Brightsurf.com reports what Euopean farmers have known for years - that crop sensors are better at identifying what nitrogen (N) rates should be used for a particular crop than those chosen by farmers, and that their use can also reduce waste and cut costs. Trials conducted in Missouri showed that applying N at rates recommended by sensors increased maize grain yields by an average of two bushels per acre (around 125kg/ha) and in some cases up to 8 bushels an acre (c.600kg/ha). The same trials also showed that using these sensors reduced N wastage (i.e. N applied but not used by the crop) by around 25%.
The study's leader, Peter Scharf, a University of Missouri extension agronomist, said that although optimal N rates can vary substantially within and between fields, most U.S. corn growers still apply the same rates to entire fields or even entire farms. Many farmers in Missouri and elsewhere also spread N fertilizer months before planting, often the November before, increasing the chanvces of N being leached by winter rains and lost from the soil.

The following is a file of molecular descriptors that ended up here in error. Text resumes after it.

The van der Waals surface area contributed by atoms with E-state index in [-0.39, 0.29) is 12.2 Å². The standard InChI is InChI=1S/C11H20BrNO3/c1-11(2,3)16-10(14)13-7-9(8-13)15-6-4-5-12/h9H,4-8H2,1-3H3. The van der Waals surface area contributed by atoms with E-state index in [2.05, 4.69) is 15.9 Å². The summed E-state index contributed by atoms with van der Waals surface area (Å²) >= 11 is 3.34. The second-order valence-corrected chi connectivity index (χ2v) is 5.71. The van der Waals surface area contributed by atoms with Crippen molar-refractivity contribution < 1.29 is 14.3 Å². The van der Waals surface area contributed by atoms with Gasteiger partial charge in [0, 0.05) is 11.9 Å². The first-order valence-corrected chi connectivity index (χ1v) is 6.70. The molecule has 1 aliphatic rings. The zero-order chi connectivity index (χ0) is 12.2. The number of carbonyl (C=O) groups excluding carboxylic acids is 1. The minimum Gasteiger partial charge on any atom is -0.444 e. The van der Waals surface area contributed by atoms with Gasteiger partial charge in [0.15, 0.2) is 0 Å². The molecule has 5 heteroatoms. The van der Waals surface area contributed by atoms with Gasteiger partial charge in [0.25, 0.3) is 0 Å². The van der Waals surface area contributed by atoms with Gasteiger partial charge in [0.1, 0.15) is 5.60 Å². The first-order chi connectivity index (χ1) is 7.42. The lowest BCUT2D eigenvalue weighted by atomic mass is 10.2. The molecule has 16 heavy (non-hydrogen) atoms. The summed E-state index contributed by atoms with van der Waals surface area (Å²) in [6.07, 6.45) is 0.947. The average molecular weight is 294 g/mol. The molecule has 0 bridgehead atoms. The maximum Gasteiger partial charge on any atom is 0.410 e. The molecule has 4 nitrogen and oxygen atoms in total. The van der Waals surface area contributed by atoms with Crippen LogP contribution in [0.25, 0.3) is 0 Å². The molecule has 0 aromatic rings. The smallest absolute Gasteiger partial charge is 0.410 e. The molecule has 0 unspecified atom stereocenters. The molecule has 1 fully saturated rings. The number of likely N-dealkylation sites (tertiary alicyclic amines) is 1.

The sensors take advantage of what farmers know already from experience and common sense, Scharf says: Crops with enough N are darker green and taller, while N-deficient crops are lighter and shorter. After developing a technique for translating sensor output into a suitable N rate within a few seconds - work that was published in 2009 - Scharf and his collaborators began taking the technology to farms.
Despite the sensors' benefits, however, "the adoption numbers are still quite small," Scharf says. Complete systems currently range in price from $10,500 to $16,500, and learning to use them involves time and expense, as well. Still, these aren't the main hurdles to wider adoption, he adds. The bigger one is getting farmers to side-dress N during the growing season, rather than fertilizing in spring before planting or even the fall before.
Read more here.